Wednesday, October 29, 2003

Court for street sex workers aims to cut reoffending rates

MELBOURNE — A new specialised street sex worker court will meet once a month in Melbourne in a bid to increase court attendance by prostitutes and reduce re-offending.

The Street Sex Worker Court Attendance Program will be held at the Melbourne Magistrates Court at 2pm on the first Tuesday of each month. The program, which enables those appearing at the court to get access to legal aid, housing and health services and drug and alcohol programs, has been welcomed by street sex worker support groups.

Attorney-General Rob Hulls said the program was a result of a recent survey which found only 16 per cent of street sex workers attended court. "We have to do everything we can to break the cycle between street sex workers and our criminal justice system," he said. "Time and again street sex workers are not appearing before court, for a whole range of reasons, not the least of which that they don't believe appropriate support services are being provided at our courts."

Mr Hulls said it was hoped the court would help street sex workers get out of the industry. "What's happening at the moment is many street sex workers are charged by the police (then) they fail to appear before the court," he said. "They then get picked up again. They get charged with failing to appear. "They get fines and they can't pay those fines so they go back on the streets to earn more money to pay those fines — so its a vicious cycle."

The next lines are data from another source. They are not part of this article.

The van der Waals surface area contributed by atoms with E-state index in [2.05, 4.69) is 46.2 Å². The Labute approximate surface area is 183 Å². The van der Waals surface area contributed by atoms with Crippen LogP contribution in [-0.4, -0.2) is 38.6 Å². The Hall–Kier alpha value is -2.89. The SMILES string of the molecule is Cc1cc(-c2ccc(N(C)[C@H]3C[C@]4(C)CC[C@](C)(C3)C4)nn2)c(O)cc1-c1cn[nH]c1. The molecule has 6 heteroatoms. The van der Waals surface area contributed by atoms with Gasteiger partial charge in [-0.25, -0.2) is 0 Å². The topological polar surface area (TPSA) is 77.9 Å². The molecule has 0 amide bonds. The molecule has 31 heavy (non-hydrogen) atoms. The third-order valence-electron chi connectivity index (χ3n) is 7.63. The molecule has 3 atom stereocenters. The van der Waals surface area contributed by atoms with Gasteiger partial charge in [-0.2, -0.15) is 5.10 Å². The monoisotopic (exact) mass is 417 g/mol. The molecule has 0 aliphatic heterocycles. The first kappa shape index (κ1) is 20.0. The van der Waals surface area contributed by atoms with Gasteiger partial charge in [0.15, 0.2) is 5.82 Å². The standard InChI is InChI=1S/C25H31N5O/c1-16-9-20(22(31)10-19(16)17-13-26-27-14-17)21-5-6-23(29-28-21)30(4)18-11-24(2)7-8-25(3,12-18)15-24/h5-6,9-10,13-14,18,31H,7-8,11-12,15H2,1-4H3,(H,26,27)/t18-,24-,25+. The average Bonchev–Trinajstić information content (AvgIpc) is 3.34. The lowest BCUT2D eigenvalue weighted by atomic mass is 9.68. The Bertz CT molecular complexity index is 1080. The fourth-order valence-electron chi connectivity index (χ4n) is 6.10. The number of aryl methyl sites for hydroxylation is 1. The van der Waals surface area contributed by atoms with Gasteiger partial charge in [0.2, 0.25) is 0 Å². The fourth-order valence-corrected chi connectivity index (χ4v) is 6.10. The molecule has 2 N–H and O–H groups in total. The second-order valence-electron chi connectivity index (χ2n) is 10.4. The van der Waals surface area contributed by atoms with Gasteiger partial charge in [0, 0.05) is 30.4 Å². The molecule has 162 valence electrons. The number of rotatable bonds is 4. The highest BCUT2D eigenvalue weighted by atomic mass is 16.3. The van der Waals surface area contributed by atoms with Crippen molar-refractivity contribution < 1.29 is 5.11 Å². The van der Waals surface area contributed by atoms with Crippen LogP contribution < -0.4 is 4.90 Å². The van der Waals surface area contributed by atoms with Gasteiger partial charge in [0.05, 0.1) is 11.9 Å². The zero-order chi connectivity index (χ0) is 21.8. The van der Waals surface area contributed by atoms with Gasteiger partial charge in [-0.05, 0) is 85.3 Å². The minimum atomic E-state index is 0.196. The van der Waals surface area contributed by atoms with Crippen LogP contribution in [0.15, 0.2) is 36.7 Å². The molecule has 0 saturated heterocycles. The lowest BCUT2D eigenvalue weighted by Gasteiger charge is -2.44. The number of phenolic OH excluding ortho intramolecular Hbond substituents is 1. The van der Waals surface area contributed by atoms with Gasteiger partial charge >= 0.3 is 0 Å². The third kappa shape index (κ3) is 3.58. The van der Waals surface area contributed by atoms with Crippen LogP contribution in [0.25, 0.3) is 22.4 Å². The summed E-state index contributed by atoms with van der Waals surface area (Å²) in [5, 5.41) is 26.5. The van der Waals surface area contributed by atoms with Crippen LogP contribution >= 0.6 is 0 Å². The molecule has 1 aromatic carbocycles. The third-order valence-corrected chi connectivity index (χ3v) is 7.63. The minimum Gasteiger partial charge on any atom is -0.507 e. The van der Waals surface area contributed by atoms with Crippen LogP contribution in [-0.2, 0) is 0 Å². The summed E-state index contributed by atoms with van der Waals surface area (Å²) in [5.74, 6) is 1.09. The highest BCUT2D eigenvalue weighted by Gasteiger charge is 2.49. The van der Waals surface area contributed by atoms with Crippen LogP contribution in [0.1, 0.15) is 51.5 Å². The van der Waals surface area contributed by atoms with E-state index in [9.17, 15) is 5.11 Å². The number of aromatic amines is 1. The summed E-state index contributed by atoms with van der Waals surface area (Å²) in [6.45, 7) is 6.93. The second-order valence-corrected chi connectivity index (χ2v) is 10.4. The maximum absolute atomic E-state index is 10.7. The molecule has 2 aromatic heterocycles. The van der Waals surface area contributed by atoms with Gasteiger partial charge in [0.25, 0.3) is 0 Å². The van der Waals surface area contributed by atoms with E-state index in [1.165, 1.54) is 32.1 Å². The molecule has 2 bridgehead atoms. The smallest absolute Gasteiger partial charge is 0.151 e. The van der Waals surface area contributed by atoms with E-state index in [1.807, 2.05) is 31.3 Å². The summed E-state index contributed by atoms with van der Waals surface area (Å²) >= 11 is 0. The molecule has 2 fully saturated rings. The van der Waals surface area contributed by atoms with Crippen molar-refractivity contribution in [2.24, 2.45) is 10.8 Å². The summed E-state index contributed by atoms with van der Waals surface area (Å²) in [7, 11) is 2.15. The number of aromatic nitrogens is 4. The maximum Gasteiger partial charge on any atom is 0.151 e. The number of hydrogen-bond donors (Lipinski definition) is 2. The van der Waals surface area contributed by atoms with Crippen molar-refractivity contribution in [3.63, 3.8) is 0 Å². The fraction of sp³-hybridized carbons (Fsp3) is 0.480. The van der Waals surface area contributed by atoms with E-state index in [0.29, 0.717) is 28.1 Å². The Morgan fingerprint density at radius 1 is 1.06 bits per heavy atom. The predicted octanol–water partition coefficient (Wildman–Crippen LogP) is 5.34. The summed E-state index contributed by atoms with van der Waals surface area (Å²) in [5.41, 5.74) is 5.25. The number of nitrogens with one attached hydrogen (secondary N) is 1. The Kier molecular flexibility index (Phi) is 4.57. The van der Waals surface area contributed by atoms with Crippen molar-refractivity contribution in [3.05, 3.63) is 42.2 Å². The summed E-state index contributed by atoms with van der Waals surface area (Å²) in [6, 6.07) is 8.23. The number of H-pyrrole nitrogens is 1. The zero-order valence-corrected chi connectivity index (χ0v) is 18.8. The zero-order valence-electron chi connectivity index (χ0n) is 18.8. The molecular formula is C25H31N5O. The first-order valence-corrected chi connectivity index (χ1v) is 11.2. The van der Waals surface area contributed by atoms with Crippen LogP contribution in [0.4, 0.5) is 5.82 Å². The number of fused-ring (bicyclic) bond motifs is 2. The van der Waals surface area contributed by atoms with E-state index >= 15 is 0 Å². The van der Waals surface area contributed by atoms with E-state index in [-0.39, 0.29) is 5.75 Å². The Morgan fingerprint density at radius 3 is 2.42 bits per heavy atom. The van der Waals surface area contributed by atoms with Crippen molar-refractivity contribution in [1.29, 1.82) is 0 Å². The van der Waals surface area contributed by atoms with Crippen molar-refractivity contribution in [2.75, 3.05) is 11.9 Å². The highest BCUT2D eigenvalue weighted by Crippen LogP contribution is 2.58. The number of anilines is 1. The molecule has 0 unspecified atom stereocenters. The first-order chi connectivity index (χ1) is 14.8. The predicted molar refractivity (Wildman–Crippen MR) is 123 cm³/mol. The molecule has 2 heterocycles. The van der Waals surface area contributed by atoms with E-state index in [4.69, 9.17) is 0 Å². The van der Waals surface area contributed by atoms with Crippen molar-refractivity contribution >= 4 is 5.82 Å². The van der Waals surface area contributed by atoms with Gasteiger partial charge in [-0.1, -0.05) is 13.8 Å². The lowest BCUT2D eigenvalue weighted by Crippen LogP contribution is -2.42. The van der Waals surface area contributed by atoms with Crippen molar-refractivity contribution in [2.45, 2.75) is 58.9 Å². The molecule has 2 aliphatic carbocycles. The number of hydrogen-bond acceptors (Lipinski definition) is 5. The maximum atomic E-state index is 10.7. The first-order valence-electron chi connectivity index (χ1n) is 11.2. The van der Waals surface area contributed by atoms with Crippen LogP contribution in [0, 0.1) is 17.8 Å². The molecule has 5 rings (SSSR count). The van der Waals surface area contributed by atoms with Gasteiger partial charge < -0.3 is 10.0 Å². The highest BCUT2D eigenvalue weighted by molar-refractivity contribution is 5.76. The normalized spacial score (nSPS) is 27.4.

The program has been welcomed by street worker health and safety support group Resourcing Health and Education in the Sex Industry (RhED). Co-ordinator Susan O'Reilly said it would provide street workers with a chance to access community services. "The goal at the moment is to engage these people with community services that they might not ordinarily contact so they might be able resolve their drug dependency issues and attend some of their health issues," she said. "Then they don't need to do street sex work to maintain their drug dependence. "It's sort of a cyclical process."

A trial of the new court was held earlier this month. It will officially begin on December 2.

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Created: November 19, 2003
Last modified: January 15, 2004
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